The topography of Earth's surface is one of the primary factors that causes our daily weather. Changes in elevation, especially around high mountain ranges, determine the distribution of precipitation on our planet. Bodies of water, especially Earth's oceans, shape our climates and create the high- and low-pressure systems that cause weather events.
Water vs. Land: Differential Heating of Surface Materials
Differential heating of surface materials helps to create weather systems. Water heats up and cools down much more slowly than land. As the sun shines, air masses over land become warmer than air masses over water. This creates "hot spots" and "cold spots," or areas of low and high pressure. These areas--the edges of which are referred to as warm and cold fronts--are moved around the planet by prevailing winds, creating such aspects of weather as level of precipitation, the speed and direction of winds, temperature and degree of cloud cover.
Water vs. Land: Climate and Temperature
The topography of an area also helps determine the climate. This is because of ocean currents that carry masses of warm or cool air to coastal locations. Much of the U.S.' eastern coast, for instance, experiences warmer temperatures because of the Gulf Stream, a warm ocean current. In contrast, Maine experiences colder temperatures because the Gulf Stream doesn't reach that far north. Instead, Maine is affected by the Labrador current, which carries cold air masses from the north. Areas near oceans and large lakes have smaller temperature ranges than landlocked, or continental, areas.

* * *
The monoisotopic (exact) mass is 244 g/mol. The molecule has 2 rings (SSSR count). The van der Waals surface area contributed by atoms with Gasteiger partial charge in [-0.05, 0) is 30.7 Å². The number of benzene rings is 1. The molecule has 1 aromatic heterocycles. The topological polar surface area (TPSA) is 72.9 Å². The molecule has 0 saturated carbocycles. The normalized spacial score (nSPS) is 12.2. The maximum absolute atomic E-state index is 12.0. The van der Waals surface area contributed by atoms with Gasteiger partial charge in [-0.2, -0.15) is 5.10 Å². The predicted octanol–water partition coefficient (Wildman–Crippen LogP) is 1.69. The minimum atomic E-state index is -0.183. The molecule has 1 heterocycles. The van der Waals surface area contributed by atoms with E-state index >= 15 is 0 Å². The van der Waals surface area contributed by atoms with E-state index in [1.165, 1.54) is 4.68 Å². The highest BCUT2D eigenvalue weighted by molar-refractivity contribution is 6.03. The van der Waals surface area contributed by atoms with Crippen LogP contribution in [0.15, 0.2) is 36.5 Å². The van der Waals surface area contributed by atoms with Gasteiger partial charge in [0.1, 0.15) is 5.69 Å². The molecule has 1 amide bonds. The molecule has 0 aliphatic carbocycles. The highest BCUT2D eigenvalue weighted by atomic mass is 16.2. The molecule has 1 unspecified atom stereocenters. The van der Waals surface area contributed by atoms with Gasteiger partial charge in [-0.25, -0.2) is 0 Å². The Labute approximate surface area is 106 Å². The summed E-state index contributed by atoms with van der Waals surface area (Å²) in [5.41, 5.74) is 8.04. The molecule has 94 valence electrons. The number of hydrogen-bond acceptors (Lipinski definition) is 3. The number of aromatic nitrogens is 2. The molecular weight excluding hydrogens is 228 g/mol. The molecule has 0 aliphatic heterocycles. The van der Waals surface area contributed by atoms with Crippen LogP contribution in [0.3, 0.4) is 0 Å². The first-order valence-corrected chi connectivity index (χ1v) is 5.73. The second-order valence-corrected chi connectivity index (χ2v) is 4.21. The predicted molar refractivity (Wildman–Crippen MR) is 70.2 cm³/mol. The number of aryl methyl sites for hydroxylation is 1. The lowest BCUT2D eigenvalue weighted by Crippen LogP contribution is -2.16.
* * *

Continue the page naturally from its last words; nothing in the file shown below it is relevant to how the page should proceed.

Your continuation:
Water vs. Land: Precipitation
Coastal areas are more likely to have more precipitation than continental areas because there's more water vapor in air masses above water. When these air masses move over land, they heat and rise. As the air rises, it cools and the water vapor condenses, forming clouds and precipitation. Daily weather such as a rain or snow often has a nearby body of water as its root cause. Similarly, desert environments receive little rainfall.
Elevation: Windward Side
Rates of precipitation are also influenced by elevation. When an air mass hits a mountain range, it's forced to rise. As it rises, it cools and the water molecules within condense--a process known as adiabatic cooling. The condensing water vapor forms clouds and water droplets, resulting in precipitation. The side of a mountain range that receives wind and air masses, called the windward side, experiences large amounts of precipitation. An example in the United States is Seattle, Washington, which experiences high levels of precipitation because it's on the windward side of the Cascade Mountains.
Elevation: Leeward Side
Just as mountain ranges help create large amounts of precipitation on windward sides, there's usually little precipitation on the opposite, or leeward, sides because the air masses moving over the mountains have dropped moisture on the windward side of the range. Leeward sides of mountain ranges are said to be in a "rain shadow." Many areas to the east of the Rocky Mountains receive little precipitation because of the nearby topography.